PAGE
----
Melvin Goldsmith

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  1. Thanks for your interest. Often I will varnish an instrument leaving the gradations about 1mm proud of the final target. I will do the final gradations once the varnish is cured and fit a bass bar. After the instrument is settled for a few weeks I will assess how it plays and maybe take it apart and re work some aspects including the bar. 6 months later I might change the bar that time a conclusion is more messing about.
  2. I stick the high point in the geometric center...that is just between the bridge and the upper eye off the F hole where the belly need max support. Also if you ever played the cymbals having the striking point on the thickest part is not the way to go for maximum volume. You need to regulate your bar for the belly you fit it to. I don't fit a final bar on new instruments until the instrument is settled in and the varnish is fully cured....about 6 months after first playing
  3. Cutting a pencil line in half is an old English cabinet makers term...It means you leave half the pencil line intact on the non waste side of the cut It can be a very narrow line
  4. Good point! a PHD on the secrets of'll get lots of funding and there will be no one qualified to peer review you so you'll get a pass. The name of Stradivari will bring more funding and lots of press hence more funding...a meal ticket...
  5. You can't use a band saw for F holes for obvious reasons but a well set up bandsaw wit the correct blade should cut a pencil line in half and not be scary
  6. If you want to come at this subject from a science background a degree in social anthropology and history would be a useful compliment to a physics degree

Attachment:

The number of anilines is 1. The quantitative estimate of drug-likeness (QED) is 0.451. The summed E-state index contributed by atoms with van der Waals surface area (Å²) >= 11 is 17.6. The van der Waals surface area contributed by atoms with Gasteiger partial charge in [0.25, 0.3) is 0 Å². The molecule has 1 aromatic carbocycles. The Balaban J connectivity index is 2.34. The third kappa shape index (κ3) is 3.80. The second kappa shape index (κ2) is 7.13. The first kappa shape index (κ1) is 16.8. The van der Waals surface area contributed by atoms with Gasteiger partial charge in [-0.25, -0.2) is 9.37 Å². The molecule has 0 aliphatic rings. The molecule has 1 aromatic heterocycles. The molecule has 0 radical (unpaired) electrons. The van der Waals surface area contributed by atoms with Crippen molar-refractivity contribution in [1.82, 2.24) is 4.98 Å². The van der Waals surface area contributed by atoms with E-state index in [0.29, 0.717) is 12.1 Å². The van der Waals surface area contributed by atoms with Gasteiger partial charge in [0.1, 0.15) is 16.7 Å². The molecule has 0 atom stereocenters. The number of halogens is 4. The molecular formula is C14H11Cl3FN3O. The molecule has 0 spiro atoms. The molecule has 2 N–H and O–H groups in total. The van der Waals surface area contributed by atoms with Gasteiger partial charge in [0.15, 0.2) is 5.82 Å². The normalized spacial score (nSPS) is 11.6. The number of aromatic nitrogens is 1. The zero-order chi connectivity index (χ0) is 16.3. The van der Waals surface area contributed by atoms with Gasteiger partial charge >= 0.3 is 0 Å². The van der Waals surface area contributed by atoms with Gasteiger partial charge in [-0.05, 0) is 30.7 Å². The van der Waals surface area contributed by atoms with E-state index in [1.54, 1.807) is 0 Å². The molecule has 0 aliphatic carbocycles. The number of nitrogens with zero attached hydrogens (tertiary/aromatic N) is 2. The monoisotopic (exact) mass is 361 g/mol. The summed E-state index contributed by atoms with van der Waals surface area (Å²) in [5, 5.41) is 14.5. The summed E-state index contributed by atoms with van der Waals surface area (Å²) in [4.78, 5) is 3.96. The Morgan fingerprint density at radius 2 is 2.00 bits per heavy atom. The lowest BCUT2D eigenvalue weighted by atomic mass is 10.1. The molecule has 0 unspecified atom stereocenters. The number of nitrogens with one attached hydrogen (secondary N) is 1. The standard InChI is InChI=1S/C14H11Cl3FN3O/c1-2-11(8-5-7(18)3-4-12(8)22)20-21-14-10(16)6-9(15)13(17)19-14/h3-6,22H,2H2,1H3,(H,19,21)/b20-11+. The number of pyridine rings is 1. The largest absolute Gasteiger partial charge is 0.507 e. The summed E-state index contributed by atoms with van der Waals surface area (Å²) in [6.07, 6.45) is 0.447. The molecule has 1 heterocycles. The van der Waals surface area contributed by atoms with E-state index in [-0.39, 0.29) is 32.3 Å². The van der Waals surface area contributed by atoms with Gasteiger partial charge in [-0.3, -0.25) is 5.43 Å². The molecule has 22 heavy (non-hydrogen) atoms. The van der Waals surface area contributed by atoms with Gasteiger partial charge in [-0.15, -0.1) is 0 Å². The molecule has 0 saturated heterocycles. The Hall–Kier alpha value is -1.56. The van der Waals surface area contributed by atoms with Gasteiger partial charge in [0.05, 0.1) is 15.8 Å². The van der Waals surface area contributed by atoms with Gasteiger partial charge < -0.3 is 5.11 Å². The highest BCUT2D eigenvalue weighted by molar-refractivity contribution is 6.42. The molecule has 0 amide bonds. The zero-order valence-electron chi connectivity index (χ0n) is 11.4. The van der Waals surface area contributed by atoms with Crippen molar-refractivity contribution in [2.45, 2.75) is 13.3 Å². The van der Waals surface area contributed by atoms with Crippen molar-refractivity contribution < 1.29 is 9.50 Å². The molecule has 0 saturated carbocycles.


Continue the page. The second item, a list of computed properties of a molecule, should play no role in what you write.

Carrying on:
7. A lot of the magic of old varnishes comes from how they gather patina. It can be a false chase seeking this with a new look. I make most of my work 'antiqued' . This is because I want to take risks with my making and am prepared to re work and take apart my instruments to get the playing qualities I want... It is not so easy to do this with a new looking instrument.I will re work an instrument several times and get played by top players before releasing to the customer..It's a bit similar to what happens with an old freshly restored instrument....
  8. Very tight grain. Age makes a difference. I had some cello bridges from Stamm that I suspect were water treated by what he was hinting at at the time... They are all still straight and fantastic...a more recent delivery did not seem to have the same character but is still to be tested
  9. For violin or viola I like Aubert but I could only use about 15% of the top grade stuff of theirs I see. Their grading system is all about rays and not about good wood. I will go looking among the lower grades for better wood. Stamm has the best wood these days ....I would not use anything else for cello.
  10. Bridges bend because of poor wood and poor cut. It is not so much player error
  11. You don't want a mirror shine on the neck...It sucks onto the skin and hinders shifting. You want a porous oil finish
  12. I agree that setting the tail of the heel in deeper is stronger. On the other hand a well fitted neck joint simply becomes one piece of wood with the top block. That's a big strong block of wood. You don't need to worry about this stuff if the joint actually fits
  13. No I didn't!!!!!!!!!! No way! Chardon is the real deal!...there must be some misunderstanding here....If I ever said anything like that it would have been intended as deeply ironic and a dig at people who think old Cremonese violins in mint condition like le Messie must have been made by JBV. Sorry if I caused any misunderstanding. The Chardon is pure del Gesu and a great example to observe to understand his work. Peace Uncle Duke.